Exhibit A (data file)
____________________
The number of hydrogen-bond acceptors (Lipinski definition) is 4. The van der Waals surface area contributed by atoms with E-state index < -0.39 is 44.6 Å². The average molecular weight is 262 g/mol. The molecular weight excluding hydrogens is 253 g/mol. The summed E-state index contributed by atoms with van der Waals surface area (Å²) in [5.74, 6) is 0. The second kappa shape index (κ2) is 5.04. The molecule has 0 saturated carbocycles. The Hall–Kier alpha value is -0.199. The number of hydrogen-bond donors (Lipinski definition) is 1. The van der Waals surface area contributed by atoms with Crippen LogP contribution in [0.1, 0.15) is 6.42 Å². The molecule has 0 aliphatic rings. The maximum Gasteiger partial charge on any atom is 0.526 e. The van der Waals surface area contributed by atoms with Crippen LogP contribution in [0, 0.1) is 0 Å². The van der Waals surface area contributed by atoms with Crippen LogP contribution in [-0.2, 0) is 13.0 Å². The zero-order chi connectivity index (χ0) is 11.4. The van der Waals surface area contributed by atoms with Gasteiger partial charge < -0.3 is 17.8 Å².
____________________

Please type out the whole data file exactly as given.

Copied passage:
The number of hydrogen-bond acceptors (Lipinski definition) is 4. The van der Waals surface area contributed by atoms with E-state index < -0.39 is 44.6 Å². The average molecular weight is 262 g/mol. The molecular weight excluding hydrogens is 253 g/mol. The summed E-state index contributed by atoms with van der Waals surface area (Å²) in [5.74, 6) is 0. The second kappa shape index (κ2) is 5.04. The molecule has 0 saturated carbocycles. The Hall–Kier alpha value is -0.199. The number of hydrogen-bond donors (Lipinski definition) is 1. The van der Waals surface area contributed by atoms with Crippen LogP contribution in [0.1, 0.15) is 6.42 Å². The molecule has 0 aliphatic rings. The maximum Gasteiger partial charge on any atom is 0.526 e. The van der Waals surface area contributed by atoms with Crippen LogP contribution in [0, 0.1) is 0 Å². The van der Waals surface area contributed by atoms with Crippen LogP contribution in [-0.2, 0) is 13.0 Å². The zero-order chi connectivity index (χ0) is 11.4. The van der Waals surface area contributed by atoms with Gasteiger partial charge < -0.3 is 17.8 Å².